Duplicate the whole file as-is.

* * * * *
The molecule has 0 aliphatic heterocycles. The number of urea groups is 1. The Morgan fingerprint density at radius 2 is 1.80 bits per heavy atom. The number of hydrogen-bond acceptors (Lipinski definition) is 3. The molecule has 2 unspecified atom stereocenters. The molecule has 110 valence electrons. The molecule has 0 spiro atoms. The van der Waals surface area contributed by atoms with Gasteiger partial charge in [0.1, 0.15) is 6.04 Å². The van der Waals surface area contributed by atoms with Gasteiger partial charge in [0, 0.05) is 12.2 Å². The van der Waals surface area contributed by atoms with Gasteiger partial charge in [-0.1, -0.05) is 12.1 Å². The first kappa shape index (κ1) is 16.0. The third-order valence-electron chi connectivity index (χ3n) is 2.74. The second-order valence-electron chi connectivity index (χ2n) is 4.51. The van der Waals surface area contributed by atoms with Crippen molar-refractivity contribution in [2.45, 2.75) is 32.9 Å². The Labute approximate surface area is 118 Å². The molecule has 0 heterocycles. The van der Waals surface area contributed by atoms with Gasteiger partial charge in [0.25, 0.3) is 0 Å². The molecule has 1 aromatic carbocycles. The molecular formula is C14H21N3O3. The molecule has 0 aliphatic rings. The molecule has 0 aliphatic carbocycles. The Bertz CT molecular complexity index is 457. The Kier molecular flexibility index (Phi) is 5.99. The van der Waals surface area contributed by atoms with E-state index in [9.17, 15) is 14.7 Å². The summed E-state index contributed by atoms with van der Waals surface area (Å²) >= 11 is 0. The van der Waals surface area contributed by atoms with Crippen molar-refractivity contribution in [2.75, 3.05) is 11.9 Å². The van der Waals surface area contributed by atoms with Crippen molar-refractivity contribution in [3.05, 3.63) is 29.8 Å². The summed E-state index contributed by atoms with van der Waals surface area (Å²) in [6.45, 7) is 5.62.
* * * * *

The molecule has 0 aliphatic heterocycles. The number of urea groups is 1. The Morgan fingerprint density at radius 2 is 1.80 bits per heavy atom. The number of hydrogen-bond acceptors (Lipinski definition) is 3. The molecule has 2 unspecified atom stereocenters. The molecule has 110 valence electrons. The molecule has 0 spiro atoms. The van der Waals surface area contributed by atoms with Gasteiger partial charge in [0.1, 0.15) is 6.04 Å². The van der Waals surface area contributed by atoms with Gasteiger partial charge in [0, 0.05) is 12.2 Å². The van der Waals surface area contributed by atoms with Gasteiger partial charge in [-0.1, -0.05) is 12.1 Å². The first kappa shape index (κ1) is 16.0. The third-order valence-electron chi connectivity index (χ3n) is 2.74. The second-order valence-electron chi connectivity index (χ2n) is 4.51. The van der Waals surface area contributed by atoms with Crippen molar-refractivity contribution in [2.45, 2.75) is 32.9 Å². The Labute approximate surface area is 118 Å². The molecule has 0 heterocycles. The van der Waals surface area contributed by atoms with Gasteiger partial charge in [0.25, 0.3) is 0 Å². The molecule has 1 aromatic carbocycles. The molecular formula is C14H21N3O3. The molecule has 0 aliphatic rings. The molecule has 0 aliphatic carbocycles. The Bertz CT molecular complexity index is 457. The Kier molecular flexibility index (Phi) is 5.99. The van der Waals surface area contributed by atoms with E-state index in [9.17, 15) is 14.7 Å². The summed E-state index contributed by atoms with van der Waals surface area (Å²) >= 11 is 0. The van der Waals surface area contributed by atoms with Crippen molar-refractivity contribution in [2.75, 3.05) is 11.9 Å². The van der Waals surface area contributed by atoms with Crippen molar-refractivity contribution in [3.05, 3.63) is 29.8 Å². The summed E-state index contributed by atoms with van der Waals surface area (Å²) in [6.45, 7) is 5.62.